MEXICO CITY The new H1N1 flu killed its first patient in Canada, making it the third country after Mexico and the United States to report a death from the virus that has made more than 3,400 people in 28 countries ill.
The chief medical officer in the Canadian province of Alberta said on Friday that the woman in her 30s who died on April 28 had not traveled to Mexico, the epicentre of the swine flu outbreak, which suggests a more sustained spread of the infection.
Japan and Australia confirmed their first cases on Saturday, although there have been no deaths in either country.
The Canadian woman's death raised the confirmed global toll from the virus to 48. The virus is a strange coupling between a triple-hybrid virus with pig, human and bird elements and a European swine virus not seen before in North America.
Alberta was also where a herd of pigs became infected with the H1N1 swine flu, apparently infected by a man who had traveled to Mexico.
The World Health Organization kept its global pandemic alert at 5 out of 6 because the new virus was not spreading rapidly outside North America, where U.S. officials expect it to spread to all 50 states.
Japan said its first three confirmed cases were a man in his 40s and two teenagers who had spent time in Canada.
Australia's first case was a 28-year-old woman who returned on a flight from Los Angeles on Thursday.
Health officials said the woman had shown flu symptoms while traveling in the United States in April but she had since recovered. Passengers on the same flight were being contacted.
ONE MORE MEXICAN DEATH
In Mexico, authorities reported one more death, based on lab tests of patients who died in past days, to raise the total to 45. A quarter of the dead were obese, the government said.
The virus has also killed two people in the United States, where President Barack Obama said, "... we're seeing that the virus may not have been as virulent as we at first feared but we're not out of the woods yet.
The U.S. Centers for Disease Control and Prevention reported 1,639 U.S. cases on Friday, up from 896 on Thursday, a jump that has been expected as a backlog of lab tests were confirmed. The Mexican case total climbed to 1,364 from 1,204.
Global figures stood at least 3,416 cases, according to the WHO, the CDC and national health authorities.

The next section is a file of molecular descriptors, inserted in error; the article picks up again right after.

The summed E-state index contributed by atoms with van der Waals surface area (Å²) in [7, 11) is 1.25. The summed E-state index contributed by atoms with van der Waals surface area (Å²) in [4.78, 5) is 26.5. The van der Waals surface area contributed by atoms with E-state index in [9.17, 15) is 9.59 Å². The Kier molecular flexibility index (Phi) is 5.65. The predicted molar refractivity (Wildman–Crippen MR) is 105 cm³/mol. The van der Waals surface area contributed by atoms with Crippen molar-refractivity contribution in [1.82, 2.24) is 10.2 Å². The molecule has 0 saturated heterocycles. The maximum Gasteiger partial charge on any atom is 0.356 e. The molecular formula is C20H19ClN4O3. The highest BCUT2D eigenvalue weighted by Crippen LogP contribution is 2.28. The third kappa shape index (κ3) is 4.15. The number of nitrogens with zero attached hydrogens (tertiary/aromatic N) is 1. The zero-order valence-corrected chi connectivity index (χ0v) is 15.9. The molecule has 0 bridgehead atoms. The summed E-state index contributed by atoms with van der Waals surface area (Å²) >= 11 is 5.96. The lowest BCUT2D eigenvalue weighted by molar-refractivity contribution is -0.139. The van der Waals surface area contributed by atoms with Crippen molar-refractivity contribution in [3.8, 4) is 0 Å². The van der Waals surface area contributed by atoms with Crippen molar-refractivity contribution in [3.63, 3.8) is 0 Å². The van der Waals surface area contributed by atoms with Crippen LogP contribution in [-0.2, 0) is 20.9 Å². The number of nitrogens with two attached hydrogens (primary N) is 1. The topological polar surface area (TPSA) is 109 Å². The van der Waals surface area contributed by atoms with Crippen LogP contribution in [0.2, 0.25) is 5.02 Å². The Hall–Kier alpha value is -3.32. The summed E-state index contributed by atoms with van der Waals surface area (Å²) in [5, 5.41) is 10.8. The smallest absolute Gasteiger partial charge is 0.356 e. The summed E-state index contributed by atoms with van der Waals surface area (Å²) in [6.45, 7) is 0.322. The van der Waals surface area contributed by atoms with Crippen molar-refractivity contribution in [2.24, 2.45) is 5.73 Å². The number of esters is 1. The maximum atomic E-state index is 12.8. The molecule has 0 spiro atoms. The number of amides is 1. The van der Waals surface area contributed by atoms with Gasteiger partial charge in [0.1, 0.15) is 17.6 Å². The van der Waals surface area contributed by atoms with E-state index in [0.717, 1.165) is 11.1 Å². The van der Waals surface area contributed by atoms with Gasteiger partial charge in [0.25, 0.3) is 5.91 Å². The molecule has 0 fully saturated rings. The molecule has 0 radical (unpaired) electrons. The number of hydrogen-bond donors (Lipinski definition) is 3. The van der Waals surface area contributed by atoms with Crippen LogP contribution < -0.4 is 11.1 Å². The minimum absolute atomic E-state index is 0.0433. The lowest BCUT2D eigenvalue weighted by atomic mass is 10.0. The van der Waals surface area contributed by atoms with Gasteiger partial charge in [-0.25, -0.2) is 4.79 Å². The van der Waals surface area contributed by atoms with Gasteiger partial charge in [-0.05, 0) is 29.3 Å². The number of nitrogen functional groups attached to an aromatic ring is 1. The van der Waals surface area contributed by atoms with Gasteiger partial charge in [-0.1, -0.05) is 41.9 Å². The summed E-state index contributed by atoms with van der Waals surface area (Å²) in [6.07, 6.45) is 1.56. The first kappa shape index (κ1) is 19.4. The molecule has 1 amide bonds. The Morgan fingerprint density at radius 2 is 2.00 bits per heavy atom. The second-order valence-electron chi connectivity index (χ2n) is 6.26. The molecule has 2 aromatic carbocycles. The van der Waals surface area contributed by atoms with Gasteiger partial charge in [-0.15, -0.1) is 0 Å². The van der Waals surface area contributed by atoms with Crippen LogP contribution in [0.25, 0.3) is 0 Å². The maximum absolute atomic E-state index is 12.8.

Financial markets were rattled briefly after Mexico announced it had detected a new virus on April 23. Hog futures were also hit temporarily after several nations imposed trade restrictions, which came even though health officials said there was no risk of spreading the virus by eating pork.
Mexico, already in recession, has said the flu crisis could knock 0.3 to 0.5 percentage points off gross domestic product as tourism revenues suffer and after the country shut down all non-essential businesses for five days to control infection.
A senior executive at HSBC told the Reuters Latin American Investment Summit the flu outbreak would delay economic recovery in Mexico, saying lending would suffer.
In Asia, countries whose health diplomacy skills were honed by SARS in 2003 and ongoing outbreaks of H5N1 avian influenza pledged to boost drug stockpiles, share essential supplies and tighten surveillance against what they called an "imminent health threat" to the region.
"We cannot afford to let our guard down," ASEAN Secretary General Surin Pitsuwan told a meeting of health ministers from China, Japan, South Korea and the 10-member Association of South East Asian Nations.
In Hong Kong, authorities said a Mexican man confirmed as the city's only case had been released from hospital. Hong Kong imposed a week-long quarantine on almost 300 guests and staff at a hotel where the man had stayed.
Those people were released late on Friday. Criticized by some for its drastic response, Hong Kong also won praise in other quarters for its response to the threat.
POSSIBLE OBESITY, DIABETES LINK
In Mexico, where diabetes is the nation's leading cause of death, officials said 24 percent of the dead were obese.
Diabetes was associated with many of the victims, as were cardiovascular problems such as angina and high blood pressure, Health Minister Jose Angel Cordova told a news conference.
These conditions can raise the risk of complications and death from seasonal influenza, which kills 250,000 to 500,000 people every year globally and 36,000 in the United States alone.
Officials said their fast implementation of quarantine measures, disinfecting public spaces and education about hand hygiene helped control the spread of the virus.
But that failed to appease soccer clubs from throughout Latin America who refused to play against the two remaining Mexican club teams in the Copa Libertadores tournament. The Mexican teams withdrew from the cup on Friday.
(Additional reporting by Scott Haggett in CALGARY, Carlos Pacheco in MEXICO CITY, Kittipong Soonprasert in BANGKOK, Julie Steenhuysen in CHICAGO, Laura MacInnis, Stephanie Nebehay and Jonathan Lynn in GENEVA, Michael Kahn in LONDON, James Pomfret and Nerilyn Tenorio in HONG KONG; Writing by Daniel Trotta; Editing by Paul Tait)